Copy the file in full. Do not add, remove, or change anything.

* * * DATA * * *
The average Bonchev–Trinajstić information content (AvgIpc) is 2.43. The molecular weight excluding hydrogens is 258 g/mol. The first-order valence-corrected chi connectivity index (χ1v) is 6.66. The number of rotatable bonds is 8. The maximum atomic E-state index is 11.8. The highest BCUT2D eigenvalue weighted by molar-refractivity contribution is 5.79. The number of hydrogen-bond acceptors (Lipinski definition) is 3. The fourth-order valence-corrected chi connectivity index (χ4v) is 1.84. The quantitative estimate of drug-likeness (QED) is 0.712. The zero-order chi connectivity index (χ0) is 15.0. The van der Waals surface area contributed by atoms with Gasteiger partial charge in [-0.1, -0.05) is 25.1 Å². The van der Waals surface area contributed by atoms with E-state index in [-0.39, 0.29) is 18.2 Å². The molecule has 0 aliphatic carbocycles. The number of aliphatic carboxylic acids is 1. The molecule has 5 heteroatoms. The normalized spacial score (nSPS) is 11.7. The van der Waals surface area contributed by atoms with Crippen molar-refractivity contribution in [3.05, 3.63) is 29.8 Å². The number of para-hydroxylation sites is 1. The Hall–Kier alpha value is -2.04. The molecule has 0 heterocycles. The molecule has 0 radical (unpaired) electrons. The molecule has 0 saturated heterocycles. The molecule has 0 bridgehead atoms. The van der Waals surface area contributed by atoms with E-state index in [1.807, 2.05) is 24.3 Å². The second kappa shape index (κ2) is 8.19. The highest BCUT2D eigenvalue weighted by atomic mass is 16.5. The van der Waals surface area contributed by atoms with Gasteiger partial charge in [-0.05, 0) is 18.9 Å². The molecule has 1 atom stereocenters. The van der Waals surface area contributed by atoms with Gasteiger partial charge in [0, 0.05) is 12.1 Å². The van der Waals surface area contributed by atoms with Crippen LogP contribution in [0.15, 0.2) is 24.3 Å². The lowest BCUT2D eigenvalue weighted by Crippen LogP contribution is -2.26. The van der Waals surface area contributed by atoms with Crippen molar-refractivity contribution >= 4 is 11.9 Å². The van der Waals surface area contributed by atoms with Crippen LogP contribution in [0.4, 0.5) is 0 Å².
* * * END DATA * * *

The average Bonchev–Trinajstić information content (AvgIpc) is 2.43. The molecular weight excluding hydrogens is 258 g/mol. The first-order valence-corrected chi connectivity index (χ1v) is 6.66. The number of rotatable bonds is 8. The maximum atomic E-state index is 11.8. The highest BCUT2D eigenvalue weighted by molar-refractivity contribution is 5.79. The number of hydrogen-bond acceptors (Lipinski definition) is 3. The fourth-order valence-corrected chi connectivity index (χ4v) is 1.84. The quantitative estimate of drug-likeness (QED) is 0.712. The zero-order chi connectivity index (χ0) is 15.0. The van der Waals surface area contributed by atoms with Gasteiger partial charge in [-0.1, -0.05) is 25.1 Å². The van der Waals surface area contributed by atoms with E-state index in [-0.39, 0.29) is 18.2 Å². The molecule has 0 aliphatic carbocycles. The number of aliphatic carboxylic acids is 1. The molecule has 5 heteroatoms. The normalized spacial score (nSPS) is 11.7. The van der Waals surface area contributed by atoms with Crippen molar-refractivity contribution in [3.05, 3.63) is 29.8 Å². The number of para-hydroxylation sites is 1. The Hall–Kier alpha value is -2.04. The molecule has 0 heterocycles. The molecule has 0 radical (unpaired) electrons. The molecule has 0 saturated heterocycles. The molecule has 0 bridgehead atoms. The van der Waals surface area contributed by atoms with E-state index in [1.807, 2.05) is 24.3 Å². The second kappa shape index (κ2) is 8.19. The highest BCUT2D eigenvalue weighted by atomic mass is 16.5. The van der Waals surface area contributed by atoms with Gasteiger partial charge in [-0.05, 0) is 18.9 Å². The molecule has 1 atom stereocenters. The van der Waals surface area contributed by atoms with Gasteiger partial charge in [0, 0.05) is 12.1 Å². The van der Waals surface area contributed by atoms with Crippen LogP contribution in [0.15, 0.2) is 24.3 Å². The lowest BCUT2D eigenvalue weighted by Crippen LogP contribution is -2.26. The van der Waals surface area contributed by atoms with Crippen molar-refractivity contribution >= 4 is 11.9 Å². The van der Waals surface area contributed by atoms with Crippen LogP contribution in [0.4, 0.5) is 0 Å².